IN THE APPELLATE COURT OF ILLINOIS THIRD DISTRICT A.D., 2002
June 11, 2002
THE PEOPLE OF THE STATE OF ILLINOIS, PLAINTIFF-APPELLEE,
WAYNE M. DORETHY, JR., DEFENDANT-APPELLANT.
Appeal from the Circuit Court of the 9th Judicial Circuit, McDonough County, Illinois No. A0-CF-61 Honorable John R. Clerkin, Judge, Presiding
The opinion of the court was delivered by: Justice Holdridge
The defendant, Wayne M. Dorethy, Jr., pled guilty to criminal sexual assault (720 ILCS 5/12--13 (West 2000)). In another case that is not the subject of this appeal, he pled guilty to aggravated robbery (720 ILCS 5/18--5 (West 2000)). Both pleas were fully negotiated. The defendant was admonished that he could be ordered to serve his sentences for these offenses either consecutively or concurrently. The defendant was sentenced to concurrent terms of six and four years' imprisonment, respectively, for these offenses. His motion to withdraw his guilty plea was denied.
For the first time on appeal, the defendant argues that his sentence is void because consecutive sentences were mandatory under the applicable sentencing statute (730 ILCS 5/5--8--4(b) (West 2000)). He contends that because his sentence is void, we may consider this argument for the first time on appeal. The defendant further submits that his plea was not given knowingly and voluntarily because he was not admonished that consecutive sentences were mandatory rather than discretionary. He argues, therefore, that he should be allowed to withdraw his guilty plea. He also contends that his attorney failed to comply with the certificate requirements of Supreme Court Rule 604(d) (188 Ill. 2d R. 604(d)). We reverse and remand.
The defendant was charged with having committed armed robbery on January 5, 2000, in case No. A0--CF--95. In case No. A0--CF--61, he was charged with having committed criminal sexual assault on January 10, 2000. After negotiating with the prosecutor, the defendant agreed to plead guilty to aggravated robbery rather than armed robbery in case No. A0--CF--95 and to plead guilty to criminal sexual assault in case No. A0--CF--61. In exchange for the defendant's guilty pleas, the State would (1) dismiss a charge for driving while license revoked or suspended in case No. A0--TR--3536; (2) recommend a six-year sentence for aggravated robbery; (3) recommend a four-year sentence for criminal sexual assault; and (4) recommend that the sentences be served concurrently rather than consecutively.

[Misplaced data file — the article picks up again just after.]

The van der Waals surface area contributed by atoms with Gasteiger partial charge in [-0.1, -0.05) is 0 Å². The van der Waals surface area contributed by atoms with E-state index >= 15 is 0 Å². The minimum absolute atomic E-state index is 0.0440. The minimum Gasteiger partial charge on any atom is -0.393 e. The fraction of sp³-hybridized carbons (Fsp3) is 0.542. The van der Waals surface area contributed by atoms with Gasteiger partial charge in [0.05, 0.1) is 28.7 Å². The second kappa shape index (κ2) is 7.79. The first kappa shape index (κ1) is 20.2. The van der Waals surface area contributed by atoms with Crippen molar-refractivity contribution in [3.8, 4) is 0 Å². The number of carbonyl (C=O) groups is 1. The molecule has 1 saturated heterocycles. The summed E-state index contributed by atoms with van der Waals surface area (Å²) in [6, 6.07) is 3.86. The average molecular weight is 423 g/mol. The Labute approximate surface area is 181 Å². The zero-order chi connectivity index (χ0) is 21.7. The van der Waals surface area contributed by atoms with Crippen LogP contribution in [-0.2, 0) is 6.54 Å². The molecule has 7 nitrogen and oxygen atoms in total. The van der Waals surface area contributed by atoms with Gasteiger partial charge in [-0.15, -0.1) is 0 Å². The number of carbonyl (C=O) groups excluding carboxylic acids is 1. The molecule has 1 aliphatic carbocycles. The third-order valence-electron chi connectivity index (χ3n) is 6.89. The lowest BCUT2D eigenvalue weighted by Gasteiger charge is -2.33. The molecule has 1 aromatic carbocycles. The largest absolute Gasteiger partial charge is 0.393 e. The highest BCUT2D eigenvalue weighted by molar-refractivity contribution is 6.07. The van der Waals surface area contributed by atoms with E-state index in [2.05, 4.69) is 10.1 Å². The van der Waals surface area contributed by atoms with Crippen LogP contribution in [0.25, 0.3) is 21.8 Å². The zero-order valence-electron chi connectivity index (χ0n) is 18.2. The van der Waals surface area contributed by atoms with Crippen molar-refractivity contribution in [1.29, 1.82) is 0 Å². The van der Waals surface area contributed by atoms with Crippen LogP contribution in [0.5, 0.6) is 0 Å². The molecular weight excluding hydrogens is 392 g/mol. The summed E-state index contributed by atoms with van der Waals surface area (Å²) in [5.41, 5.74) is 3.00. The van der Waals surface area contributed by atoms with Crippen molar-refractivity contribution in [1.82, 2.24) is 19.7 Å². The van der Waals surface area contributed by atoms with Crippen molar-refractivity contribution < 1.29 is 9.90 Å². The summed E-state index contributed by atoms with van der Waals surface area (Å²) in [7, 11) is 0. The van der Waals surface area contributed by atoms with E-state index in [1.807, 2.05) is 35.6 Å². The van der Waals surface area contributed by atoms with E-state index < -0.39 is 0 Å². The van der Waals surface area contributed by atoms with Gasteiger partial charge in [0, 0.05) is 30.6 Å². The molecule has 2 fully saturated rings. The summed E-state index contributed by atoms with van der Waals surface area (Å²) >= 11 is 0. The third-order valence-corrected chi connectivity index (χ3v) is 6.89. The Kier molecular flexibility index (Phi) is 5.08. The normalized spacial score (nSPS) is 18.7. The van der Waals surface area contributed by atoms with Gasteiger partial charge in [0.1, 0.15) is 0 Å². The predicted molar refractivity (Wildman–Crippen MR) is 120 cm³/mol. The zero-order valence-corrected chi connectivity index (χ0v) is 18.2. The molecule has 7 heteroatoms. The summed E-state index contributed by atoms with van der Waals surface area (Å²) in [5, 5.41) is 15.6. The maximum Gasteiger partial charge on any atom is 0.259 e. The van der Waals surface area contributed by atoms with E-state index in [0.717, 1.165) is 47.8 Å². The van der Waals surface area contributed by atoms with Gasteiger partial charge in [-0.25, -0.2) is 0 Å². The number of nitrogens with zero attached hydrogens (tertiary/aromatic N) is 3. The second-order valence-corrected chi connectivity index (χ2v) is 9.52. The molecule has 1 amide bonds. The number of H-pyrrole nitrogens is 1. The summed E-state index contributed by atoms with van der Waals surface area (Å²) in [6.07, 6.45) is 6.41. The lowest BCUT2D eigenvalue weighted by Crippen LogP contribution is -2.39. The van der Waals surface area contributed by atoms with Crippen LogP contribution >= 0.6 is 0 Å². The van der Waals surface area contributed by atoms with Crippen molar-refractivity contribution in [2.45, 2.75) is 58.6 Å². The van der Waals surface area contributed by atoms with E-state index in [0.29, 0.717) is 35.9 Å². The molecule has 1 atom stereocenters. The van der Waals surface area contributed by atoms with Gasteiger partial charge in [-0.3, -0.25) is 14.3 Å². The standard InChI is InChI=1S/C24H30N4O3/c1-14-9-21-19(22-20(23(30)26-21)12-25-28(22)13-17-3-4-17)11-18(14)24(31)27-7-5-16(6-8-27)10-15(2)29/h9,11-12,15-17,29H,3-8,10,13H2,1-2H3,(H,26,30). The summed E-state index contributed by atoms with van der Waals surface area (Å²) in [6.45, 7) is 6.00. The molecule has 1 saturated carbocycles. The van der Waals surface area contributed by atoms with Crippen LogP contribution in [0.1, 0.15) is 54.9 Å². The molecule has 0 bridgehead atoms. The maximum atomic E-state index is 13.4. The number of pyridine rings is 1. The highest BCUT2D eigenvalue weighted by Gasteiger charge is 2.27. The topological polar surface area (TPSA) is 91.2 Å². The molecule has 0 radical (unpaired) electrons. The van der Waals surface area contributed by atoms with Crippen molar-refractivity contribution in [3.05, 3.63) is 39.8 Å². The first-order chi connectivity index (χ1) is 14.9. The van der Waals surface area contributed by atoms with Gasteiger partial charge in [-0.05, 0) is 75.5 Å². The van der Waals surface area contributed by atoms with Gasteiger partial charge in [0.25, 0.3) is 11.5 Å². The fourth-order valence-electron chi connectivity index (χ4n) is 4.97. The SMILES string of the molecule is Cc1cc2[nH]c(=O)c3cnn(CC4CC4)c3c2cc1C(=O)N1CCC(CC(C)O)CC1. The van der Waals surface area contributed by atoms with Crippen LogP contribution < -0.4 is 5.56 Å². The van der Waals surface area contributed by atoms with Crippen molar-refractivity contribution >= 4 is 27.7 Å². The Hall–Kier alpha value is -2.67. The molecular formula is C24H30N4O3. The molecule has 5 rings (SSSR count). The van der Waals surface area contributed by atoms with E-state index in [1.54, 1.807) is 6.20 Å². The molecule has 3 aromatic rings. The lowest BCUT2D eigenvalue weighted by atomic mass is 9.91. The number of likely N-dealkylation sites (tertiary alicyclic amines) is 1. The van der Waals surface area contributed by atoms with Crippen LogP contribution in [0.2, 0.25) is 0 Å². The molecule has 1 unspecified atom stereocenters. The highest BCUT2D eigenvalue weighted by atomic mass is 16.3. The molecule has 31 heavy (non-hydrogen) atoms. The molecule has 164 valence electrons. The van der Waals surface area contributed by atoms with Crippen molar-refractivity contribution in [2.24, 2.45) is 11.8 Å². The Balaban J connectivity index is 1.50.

At the plea hearing held on February 5, 2001, the judge admonished the defendant that his sentences "could run consecutively, one after the other; or concurrently, at the same time." The judge concurred in the terms of the plea agreement. The defendant was sentenced consistently with this agreement at the conclusion of the hearing.
On March 7, 2001, the defendant filed a pro se motion to withdraw his guilty pleas in both cases. In his motion, he argued that (1) he was not guilty, and (2) he had entered his plea without fully understanding the nature of the agreement and the consequences of his plea. He contended that he had not been informed that he would serve 85% of his sentence under the truth-in-sentencing statute. The court denied the defendant's motion to withdraw. The defendant appealed.
I. Consecutive Sentencing
For the first time on appeal, the defendant contends that the court's sentencing order is void because consecutive sentences were mandatory.
When multiple sentences are imposed, and one of the offenses for which the defendant was convicted was section 12--13 of the Criminal Code of 1961 (720 ILCS 5/12--13 (West 2000)), the court shall enter sentences to run consecutively. 730 ILCS 5/5--8--4(a, b) (West 2000).